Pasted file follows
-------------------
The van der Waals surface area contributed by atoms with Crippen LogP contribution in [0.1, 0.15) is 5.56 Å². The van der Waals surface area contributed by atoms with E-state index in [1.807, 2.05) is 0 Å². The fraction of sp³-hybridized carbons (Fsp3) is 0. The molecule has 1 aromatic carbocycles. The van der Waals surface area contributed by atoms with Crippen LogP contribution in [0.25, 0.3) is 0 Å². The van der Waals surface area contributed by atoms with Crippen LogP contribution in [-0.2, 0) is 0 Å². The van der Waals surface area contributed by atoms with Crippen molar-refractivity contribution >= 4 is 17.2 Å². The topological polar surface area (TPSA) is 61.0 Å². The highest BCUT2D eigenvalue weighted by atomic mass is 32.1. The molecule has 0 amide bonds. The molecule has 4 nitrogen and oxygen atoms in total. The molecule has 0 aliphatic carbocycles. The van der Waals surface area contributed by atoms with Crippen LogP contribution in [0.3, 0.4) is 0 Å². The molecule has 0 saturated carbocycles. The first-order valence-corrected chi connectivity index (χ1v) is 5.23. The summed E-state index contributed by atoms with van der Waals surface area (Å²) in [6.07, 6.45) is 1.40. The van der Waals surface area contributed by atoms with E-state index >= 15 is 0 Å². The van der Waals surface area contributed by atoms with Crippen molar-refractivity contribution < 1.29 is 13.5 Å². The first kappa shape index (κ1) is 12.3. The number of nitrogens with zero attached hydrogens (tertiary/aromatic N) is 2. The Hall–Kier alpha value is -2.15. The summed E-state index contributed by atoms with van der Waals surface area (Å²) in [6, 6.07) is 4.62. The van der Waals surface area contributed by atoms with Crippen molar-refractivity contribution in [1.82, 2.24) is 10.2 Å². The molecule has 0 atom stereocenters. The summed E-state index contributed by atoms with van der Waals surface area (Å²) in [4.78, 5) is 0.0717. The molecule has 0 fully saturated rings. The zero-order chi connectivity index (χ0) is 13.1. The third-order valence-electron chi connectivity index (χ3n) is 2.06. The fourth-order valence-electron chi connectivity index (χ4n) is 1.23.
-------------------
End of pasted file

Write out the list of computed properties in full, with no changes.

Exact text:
The van der Waals surface area contributed by atoms with Crippen LogP contribution in [0.1, 0.15) is 5.56 Å². The van der Waals surface area contributed by atoms with E-state index in [1.807, 2.05) is 0 Å². The fraction of sp³-hybridized carbons (Fsp3) is 0. The molecule has 1 aromatic carbocycles. The van der Waals surface area contributed by atoms with Crippen LogP contribution in [0.25, 0.3) is 0 Å². The van der Waals surface area contributed by atoms with Crippen LogP contribution in [-0.2, 0) is 0 Å². The van der Waals surface area contributed by atoms with Crippen molar-refractivity contribution >= 4 is 17.2 Å². The topological polar surface area (TPSA) is 61.0 Å². The highest BCUT2D eigenvalue weighted by atomic mass is 32.1. The molecule has 0 amide bonds. The molecule has 4 nitrogen and oxygen atoms in total. The molecule has 0 aliphatic carbocycles. The van der Waals surface area contributed by atoms with Crippen LogP contribution in [0.3, 0.4) is 0 Å². The molecule has 0 saturated carbocycles. The first-order valence-corrected chi connectivity index (χ1v) is 5.23. The summed E-state index contributed by atoms with van der Waals surface area (Å²) in [6.07, 6.45) is 1.40. The van der Waals surface area contributed by atoms with E-state index >= 15 is 0 Å². The van der Waals surface area contributed by atoms with Crippen molar-refractivity contribution < 1.29 is 13.5 Å². The first kappa shape index (κ1) is 12.3. The number of nitrogens with zero attached hydrogens (tertiary/aromatic N) is 2. The Hall–Kier alpha value is -2.15. The summed E-state index contributed by atoms with van der Waals surface area (Å²) in [6, 6.07) is 4.62. The van der Waals surface area contributed by atoms with Crippen molar-refractivity contribution in [1.82, 2.24) is 10.2 Å². The molecule has 0 atom stereocenters. The summed E-state index contributed by atoms with van der Waals surface area (Å²) in [4.78, 5) is 0.0717. The molecule has 0 fully saturated rings. The zero-order chi connectivity index (χ0) is 13.1. The third-order valence-electron chi connectivity index (χ3n) is 2.06. The fourth-order valence-electron chi connectivity index (χ4n) is 1.23.